Last month, on the twenty-fourth anniversary of his election, John Paul II proclaimed a “Year of the Rosary,” issued an apostolic letter on the famous prayer-cycle, and proposed adding five new mysteries – “the luminous mysteries” or “mysteries of light” – to the traditional fifteen. One friend, a papal stalwart of unimpeachable Marian piety, e-mailed me from abroad, asking “Am I the only one who thinks that adding mysteries to the rosary is a little…odd?” I had to admit that I, too, was taken aback.
But on further thought, and after reading the Pope’s apostolic letter, I think I see his point. The rosary is intended to foster prayerful reflection on the Gospel. The traditional joyful, sorrowful, and glorious mysteries didn’t include great events in the public ministry of Christ – the moments when the light of the Lord shines forth into the world. Thus, the Pope proposes, let’s add five “luminous mysteries,” in order to deepen our meditation on the Son of Mary who is also the Son of God: Christ’s baptism; his first miracle at Cana; his proclamation of the Kingdom and call to conversion; his transfiguration; and his institution of the Eucharist, in which the Church for all time celebrates the Easter mystery.
In his letter, John Paul left the inclusion of these new mysteries to “the freedom of individuals and communities.” My hunch is that they’ll soon find wide acceptance. The night of the Pope’s anniversary, I looked into the chapel of Poland’s Black Madonna at the National Shrine of the Immaculate Conception in Washington. And there were two dozen college students, praying the new luminous mysteries. I joined them for the last two decades and found the experience spiritually refreshing. Which is not, I don’t think, a matter of itching for novelty, but of rediscovering concretely that the rosary is, after all, a Christ-centered prayer.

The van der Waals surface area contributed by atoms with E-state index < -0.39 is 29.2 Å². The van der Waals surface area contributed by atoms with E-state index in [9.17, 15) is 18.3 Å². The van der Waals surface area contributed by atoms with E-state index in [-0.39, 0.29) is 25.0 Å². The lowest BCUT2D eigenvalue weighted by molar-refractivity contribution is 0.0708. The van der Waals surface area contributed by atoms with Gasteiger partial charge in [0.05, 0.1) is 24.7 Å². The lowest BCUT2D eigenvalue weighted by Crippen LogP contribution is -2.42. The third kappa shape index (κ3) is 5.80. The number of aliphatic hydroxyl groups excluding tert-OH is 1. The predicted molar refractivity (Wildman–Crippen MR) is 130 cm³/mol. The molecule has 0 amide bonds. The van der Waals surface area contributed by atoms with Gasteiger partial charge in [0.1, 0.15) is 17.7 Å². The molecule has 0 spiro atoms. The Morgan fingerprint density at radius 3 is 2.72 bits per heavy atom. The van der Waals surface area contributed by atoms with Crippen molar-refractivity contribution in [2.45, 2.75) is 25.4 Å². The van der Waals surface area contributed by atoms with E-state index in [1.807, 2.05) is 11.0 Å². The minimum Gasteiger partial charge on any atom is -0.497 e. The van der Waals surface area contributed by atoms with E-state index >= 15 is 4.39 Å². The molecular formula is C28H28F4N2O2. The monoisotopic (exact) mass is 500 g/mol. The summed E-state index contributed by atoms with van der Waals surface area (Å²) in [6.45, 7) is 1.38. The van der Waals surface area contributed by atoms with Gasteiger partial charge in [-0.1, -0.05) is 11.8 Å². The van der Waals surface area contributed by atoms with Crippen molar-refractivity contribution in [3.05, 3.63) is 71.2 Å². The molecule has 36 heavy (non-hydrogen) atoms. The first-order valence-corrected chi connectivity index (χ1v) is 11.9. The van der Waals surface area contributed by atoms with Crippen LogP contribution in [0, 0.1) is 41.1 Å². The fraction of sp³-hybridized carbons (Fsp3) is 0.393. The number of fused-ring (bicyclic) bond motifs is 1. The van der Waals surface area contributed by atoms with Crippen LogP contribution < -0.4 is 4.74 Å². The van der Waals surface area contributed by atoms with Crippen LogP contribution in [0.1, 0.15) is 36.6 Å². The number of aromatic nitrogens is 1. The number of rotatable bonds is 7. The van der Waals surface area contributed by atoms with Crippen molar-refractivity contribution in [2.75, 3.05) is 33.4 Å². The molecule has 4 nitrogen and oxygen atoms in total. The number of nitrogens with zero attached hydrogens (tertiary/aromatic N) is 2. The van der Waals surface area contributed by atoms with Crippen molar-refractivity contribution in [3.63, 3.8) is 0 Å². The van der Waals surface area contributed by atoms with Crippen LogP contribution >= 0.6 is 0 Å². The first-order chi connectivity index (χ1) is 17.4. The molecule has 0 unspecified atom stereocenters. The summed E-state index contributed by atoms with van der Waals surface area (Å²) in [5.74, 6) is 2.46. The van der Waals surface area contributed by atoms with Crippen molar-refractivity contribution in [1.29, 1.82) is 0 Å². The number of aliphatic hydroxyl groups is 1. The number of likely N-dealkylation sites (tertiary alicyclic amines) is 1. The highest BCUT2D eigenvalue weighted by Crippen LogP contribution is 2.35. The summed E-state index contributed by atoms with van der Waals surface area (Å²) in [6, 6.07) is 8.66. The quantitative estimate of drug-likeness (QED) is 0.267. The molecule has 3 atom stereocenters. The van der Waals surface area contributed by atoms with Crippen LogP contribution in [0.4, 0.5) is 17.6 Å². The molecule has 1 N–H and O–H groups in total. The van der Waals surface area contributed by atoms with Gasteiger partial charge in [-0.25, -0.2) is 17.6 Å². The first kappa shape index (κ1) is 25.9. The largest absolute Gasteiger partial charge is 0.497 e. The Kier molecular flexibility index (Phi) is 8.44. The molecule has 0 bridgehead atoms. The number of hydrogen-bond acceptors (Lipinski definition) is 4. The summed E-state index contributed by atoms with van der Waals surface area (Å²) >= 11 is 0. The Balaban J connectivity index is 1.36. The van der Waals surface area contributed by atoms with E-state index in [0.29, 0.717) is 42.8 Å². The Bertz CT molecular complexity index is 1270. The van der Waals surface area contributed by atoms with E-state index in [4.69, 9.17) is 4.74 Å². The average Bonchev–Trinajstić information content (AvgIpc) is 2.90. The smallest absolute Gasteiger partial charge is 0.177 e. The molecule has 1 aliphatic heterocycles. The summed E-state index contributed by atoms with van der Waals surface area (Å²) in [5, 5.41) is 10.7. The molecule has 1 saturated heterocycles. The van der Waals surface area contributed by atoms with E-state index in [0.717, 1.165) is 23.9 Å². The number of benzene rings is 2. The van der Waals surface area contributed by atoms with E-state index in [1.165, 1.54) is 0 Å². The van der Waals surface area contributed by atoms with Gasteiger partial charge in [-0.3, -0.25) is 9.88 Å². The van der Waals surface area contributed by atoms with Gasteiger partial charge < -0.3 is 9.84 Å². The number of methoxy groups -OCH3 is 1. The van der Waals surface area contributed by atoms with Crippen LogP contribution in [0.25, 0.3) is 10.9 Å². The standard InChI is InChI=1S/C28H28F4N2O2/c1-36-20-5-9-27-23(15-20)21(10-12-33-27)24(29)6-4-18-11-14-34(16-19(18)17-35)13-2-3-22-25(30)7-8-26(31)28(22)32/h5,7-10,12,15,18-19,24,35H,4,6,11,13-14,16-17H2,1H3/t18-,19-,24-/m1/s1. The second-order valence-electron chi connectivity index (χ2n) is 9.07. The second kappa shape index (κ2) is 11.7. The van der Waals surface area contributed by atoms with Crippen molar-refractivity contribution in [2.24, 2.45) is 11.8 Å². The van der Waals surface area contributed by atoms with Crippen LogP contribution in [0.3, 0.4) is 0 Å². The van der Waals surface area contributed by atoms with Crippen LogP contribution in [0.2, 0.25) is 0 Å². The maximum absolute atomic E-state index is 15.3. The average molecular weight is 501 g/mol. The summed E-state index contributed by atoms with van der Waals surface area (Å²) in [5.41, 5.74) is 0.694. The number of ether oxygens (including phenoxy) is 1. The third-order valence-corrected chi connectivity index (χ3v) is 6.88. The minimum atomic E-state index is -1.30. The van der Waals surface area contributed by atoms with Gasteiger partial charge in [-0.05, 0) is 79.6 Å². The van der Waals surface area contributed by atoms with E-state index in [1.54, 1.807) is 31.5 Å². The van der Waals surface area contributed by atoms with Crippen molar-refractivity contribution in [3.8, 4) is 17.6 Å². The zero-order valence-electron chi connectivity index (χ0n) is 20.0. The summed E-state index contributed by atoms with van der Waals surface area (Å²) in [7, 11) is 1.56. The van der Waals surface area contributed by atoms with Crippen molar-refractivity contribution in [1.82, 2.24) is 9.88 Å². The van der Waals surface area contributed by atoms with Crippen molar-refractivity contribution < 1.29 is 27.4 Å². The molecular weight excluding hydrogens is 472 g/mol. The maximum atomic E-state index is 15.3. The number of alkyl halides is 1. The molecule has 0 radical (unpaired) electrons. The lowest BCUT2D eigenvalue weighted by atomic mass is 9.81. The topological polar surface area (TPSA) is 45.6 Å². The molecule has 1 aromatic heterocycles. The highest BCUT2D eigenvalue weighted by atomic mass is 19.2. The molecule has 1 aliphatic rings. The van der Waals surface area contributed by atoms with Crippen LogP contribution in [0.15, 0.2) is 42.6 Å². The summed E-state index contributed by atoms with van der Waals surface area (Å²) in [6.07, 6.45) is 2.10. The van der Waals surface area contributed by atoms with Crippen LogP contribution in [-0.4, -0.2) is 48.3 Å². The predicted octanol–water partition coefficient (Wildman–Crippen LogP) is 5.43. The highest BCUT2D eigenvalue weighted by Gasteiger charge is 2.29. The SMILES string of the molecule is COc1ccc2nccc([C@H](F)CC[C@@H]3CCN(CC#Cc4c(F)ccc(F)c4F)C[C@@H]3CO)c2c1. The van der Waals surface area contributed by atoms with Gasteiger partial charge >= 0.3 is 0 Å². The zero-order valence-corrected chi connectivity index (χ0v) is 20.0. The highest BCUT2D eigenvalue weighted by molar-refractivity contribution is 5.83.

Adding five mysteries to the centuries-old practice of the rosary is entirely in character for John Paul II, the man of bold innovation for whom genuine renewal always means returning to the Church’s roots and finding there the inspiration for genuinely Catholic growth and development. The new mysteries are also of a piece with Karol Wojtyla’s long-standing conviction that genuine Marian piety always points, like Mary, to Christ: “Do whatever he tells you” (John 2.5).
In his vocational memoir, Gift and Mystery, John Paul recalls that, when he left home for Cracow and the great Jagiellonian University, he was somewhat dissatisfied with the conventional Marian piety he had imbibed in Wadowice, his hometown. “At one point,” he writes, “I began to question my devotion to Mary, believing that, if it became too great, it might end up compromising the supremacy of the worship owed to Christ.” Then, young Karol discovered the works of St. Louis de Montfort, an early eighteenth century French theologian whose major work was entitled True Devotion to Mary. Montfort showed Wojtyla that all “true devotion” to Our Lady points, like Mary herself, to Christ.
“Do whatever he tells you,” Mary instructs the waiters at Cana. And while the miracle is an astonishment, the subtle accent in Mary’s instruction is on the “he,” not the “whatever.” Mary points to her Son. Because her Son is the incarnate World of God, Mary, by pointing to him, points us into the heart of the Holy Trinity, and to the radical self-giving and reciprocity in love that are the inner life of God – Father, Son, and Holy Spirit. Thus all “true devotion” to Mary is always Christ-centered and Trinitarian.
Mary leads us to Christ. But as John Paul writes in Gift and Mystery, “Christ leads us to his mother” as well. In leading us to his mother, he leads us to the woman of mystery whose “be it done unto me, according to your word” makes possible the incarnation of the Second Person of the Trinity. In leading us to his mother, Christ points out the self-giving pattern of all true discipleship: let it be done according to what you will. In pointing us to his mother, Christ points us to the heart of the Church as a communion of disciples known by their love.
“Luminous” mysteries, indeed.
George Weigel is Distinguished Senior Fellow of the Ethics and Public Policy Center in Washington, D.C. and holds EPPC’s William E. Simon Chair in Catholic Studies.
This article was originally published on The Catholic Difference